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Curiosity killed the cat: no evidence of an association between cat ownership and psychotic symptoms at ages 13 and 18 years in a UK general population cohort

  • F. Solmi (a1), J. F. Hayes (a1), G. Lewis (a1) and J. B. Kirkbride (a1)

Congenital or early life infection with Toxoplasma gondii has been implicated in schizophrenia aetiology. Childhood cat ownership has been hypothesized as an intermediary marker of T. gondii infection and, by proxy, as a risk factor for later psychosis. Evidence supporting this hypothesis is, however, limited.


We used birth cohort data from the Avon Longitudinal Study of Parents and Children (ALSPAC) to investigate whether cat ownership in pregnancy and childhood (ages 4 and 10 years) was associated with psychotic experiences (PEs) in early (age 13, N = 6705) and late (age 18, N = 4676) adolescence, rated from semi-structured interviews. We used logistic regression to examine associations between cat ownership and PEs, adjusting for several sociodemographic and socioeconomic factors, household characteristics and dog ownership. Missing data were handled via multiple imputation.


Cat ownership during pregnancy was not associated with PEs at age 13 years [adjusted odds ratio (OR) 1.15, 95% confidence interval (CI) 0.97–1.35] or 18 years (OR 1.08, 95% CI 0.86–1.35). Initial univariable evidence that cat ownership at ages 4 and 10 years was associated with PEs at age 13 years did not persist after multivariable adjustment (4 years: OR 1.18, 95% CI 0.94–1.48; 10 years: OR 1.12, 95% CI 0.92–1.36). There was no evidence that childhood cat ownership was associated with PEs at age 18 years.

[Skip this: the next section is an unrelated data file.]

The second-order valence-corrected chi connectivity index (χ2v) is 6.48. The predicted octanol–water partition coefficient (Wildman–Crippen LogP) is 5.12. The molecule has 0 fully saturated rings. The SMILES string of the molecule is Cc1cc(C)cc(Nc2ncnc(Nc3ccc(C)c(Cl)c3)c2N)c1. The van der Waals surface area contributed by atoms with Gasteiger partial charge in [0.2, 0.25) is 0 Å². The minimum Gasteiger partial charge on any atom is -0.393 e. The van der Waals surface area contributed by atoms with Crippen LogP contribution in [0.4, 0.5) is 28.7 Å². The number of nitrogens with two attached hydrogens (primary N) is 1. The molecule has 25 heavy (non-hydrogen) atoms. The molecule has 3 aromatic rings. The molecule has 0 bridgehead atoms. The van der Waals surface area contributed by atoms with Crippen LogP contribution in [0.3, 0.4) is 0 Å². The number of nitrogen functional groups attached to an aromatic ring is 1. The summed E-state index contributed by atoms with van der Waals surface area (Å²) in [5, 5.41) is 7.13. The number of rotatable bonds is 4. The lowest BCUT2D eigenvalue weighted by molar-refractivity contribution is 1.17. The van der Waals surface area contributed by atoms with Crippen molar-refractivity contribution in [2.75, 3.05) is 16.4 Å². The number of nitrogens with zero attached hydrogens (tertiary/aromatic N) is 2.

While pregnant women should continue to avoid handling soiled cat litter, given possible T. gondii exposure, our study strongly indicates that cat ownership in pregnancy or early childhood does not confer an increased risk of later adolescent PEs.

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      Curiosity killed the cat: no evidence of an association between cat ownership and psychotic symptoms at ages 13 and 18 years in a UK general population cohort
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This is an Open Access article, distributed under the terms of the Creative Commons Attribution licence (, which permits unrestricted re-use, distribution, and reproduction in any medium, provided the original work is properly cited.
Corresponding author
*Address for correspondence: F. Solmi, Ph.D., UCL Division of Psychiatry, 6th Floor, Wing B, Maple House, 149 Tottenham Court Road, London W1T 7NF, UK. (Email:
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